Reunited royalists aim for CNRP

Ranariddh had only recently formed a new party.
Ranariddh had only recently formed a new party. Hong Menea

Reunited royalists aim for CNRP

Prince Norodom Ranariddh’s return followed by attack on opposition

Funcinpec yesterday lauded the shock return of` its former leader as an opportunity for greater political unity, before quickly turning a press conference called to announce the move into a frontal assault on the opposition Cambodia National Rescue Party.

Funcinpec secretary-general Nhek Bun Chhay told reporters yesterday afternoon that Prince Norodom Ranariddh’s return to the party he led to victory in Cambodia’s landmark 1993 election was a “positive sign”.

Ranariddh’s return, announced on Thursday, comes less than a year after he established the rival Community of Royalist People’s Party (CRPP) and barely a month after the fledgling party announced the defection of several Funcinpec members to their camp.

“Our two wishes are that we want royalists to be united as one and that we don’t want them to attack eacher other,” Bun Chhay said.

With the royalist parties “united”, Bun Chhay quickly turned his attention to the opposition CNRP. “Funcinpec has been accused of being a puppet and so on, but the problem is not us, and those who accused us are the CNRP. Now, they [the CNRP] are going to be like Funcinpec,” he said.

He added that the CNRP has little power in the National Assembly, and claimed Funcinpec’s cooperation with the ruling Cambodian People’s Party “is much better than the CNRP’s”.

“In 1998 Funcinpec had 43 seats, and in 2008 we had two seats … We got National Assembly president and four commissions. But now the CNRP has 55 seats … but their negotiation has only got them deputy president of the National Assembly,” he said.

Funcinpec won no seats in the 2013 national polls.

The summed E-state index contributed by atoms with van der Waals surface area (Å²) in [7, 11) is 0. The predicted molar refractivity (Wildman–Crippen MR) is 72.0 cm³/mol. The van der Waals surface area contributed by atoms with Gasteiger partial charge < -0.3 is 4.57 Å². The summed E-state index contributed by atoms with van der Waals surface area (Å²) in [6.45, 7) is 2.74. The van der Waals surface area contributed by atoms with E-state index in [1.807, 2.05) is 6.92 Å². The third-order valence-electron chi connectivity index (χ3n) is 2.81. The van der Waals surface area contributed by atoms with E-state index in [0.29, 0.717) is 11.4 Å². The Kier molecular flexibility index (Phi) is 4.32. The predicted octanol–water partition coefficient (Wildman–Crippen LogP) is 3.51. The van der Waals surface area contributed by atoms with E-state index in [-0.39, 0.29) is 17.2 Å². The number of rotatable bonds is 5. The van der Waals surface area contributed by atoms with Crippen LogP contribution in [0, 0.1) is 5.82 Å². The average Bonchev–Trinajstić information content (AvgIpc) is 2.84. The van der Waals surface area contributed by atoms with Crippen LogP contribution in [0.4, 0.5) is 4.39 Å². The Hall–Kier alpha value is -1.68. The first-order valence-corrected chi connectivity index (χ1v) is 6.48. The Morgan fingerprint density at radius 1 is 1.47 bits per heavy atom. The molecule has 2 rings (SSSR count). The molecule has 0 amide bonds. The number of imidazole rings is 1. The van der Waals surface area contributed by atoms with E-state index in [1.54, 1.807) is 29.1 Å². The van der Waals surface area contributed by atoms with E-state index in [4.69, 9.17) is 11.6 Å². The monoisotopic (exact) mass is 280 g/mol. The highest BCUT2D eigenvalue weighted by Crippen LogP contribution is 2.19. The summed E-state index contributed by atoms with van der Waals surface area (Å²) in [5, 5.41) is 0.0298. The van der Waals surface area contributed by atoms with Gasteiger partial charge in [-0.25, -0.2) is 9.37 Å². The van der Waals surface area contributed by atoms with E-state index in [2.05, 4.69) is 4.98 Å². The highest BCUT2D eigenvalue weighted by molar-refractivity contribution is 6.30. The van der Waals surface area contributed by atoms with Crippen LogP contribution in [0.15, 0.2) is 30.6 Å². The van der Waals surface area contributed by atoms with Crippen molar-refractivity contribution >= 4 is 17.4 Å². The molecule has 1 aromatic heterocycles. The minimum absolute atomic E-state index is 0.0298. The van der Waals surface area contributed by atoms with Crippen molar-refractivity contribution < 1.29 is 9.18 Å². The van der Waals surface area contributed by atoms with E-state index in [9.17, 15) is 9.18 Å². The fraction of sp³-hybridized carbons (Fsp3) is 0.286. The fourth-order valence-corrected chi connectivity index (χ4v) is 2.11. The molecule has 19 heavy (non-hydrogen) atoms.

Bun Chhay said his party had maintained power during its time in parliament because the CPP had required Funcinpec’s support to achieve the two-thirds of seats needed to pass a law.

“But now, even though 55 seats are quite a lot, due to the rule of ‘50 per cent plus one’, the CPP does not need even a single vote from the CNRP,” he said. “The CNRP has no weight at all.”

Bun Chhay went on to boast that “some officials from the CNRP may be coming back to Funcinpec”.

But opposition members were quick to dismiss the remarks.

CNRP lawmaker Mu Sochua said her party has brought about tangible change since taking its seats in the assembly last year.

“The CNRP has power in parliament,” she said, citing National Election Committee reforms and the party’s leadership of five of the assembly’s 10 commissions as key achievements.

When asked about Ranarriddh’s return to Funcinpec, Sochua said: “The people gave him the opportunity, gave him the chance, and he did not deliver … The people have chosen, they have said what they want – what they want is the CNRP.”

Acting CNRP president Pol Ham said Ranariddh’s return would have “no impact” on the party. “It is not of interest [to us] at all,” he added.

Despite boasting of the party’s cooperation with the CPP and slamming the opposition, Bun Chhay yesterday dismissed claims that Prime Minister Hun Sen was behind Ranariddh’s move.

But, he said, the premier had welcomed the news.

On Thursday, “Hun Sen called me by phone to congratulate me … When he knew, the prime minister was happy.” Additional reporting by Alice Cuddy.

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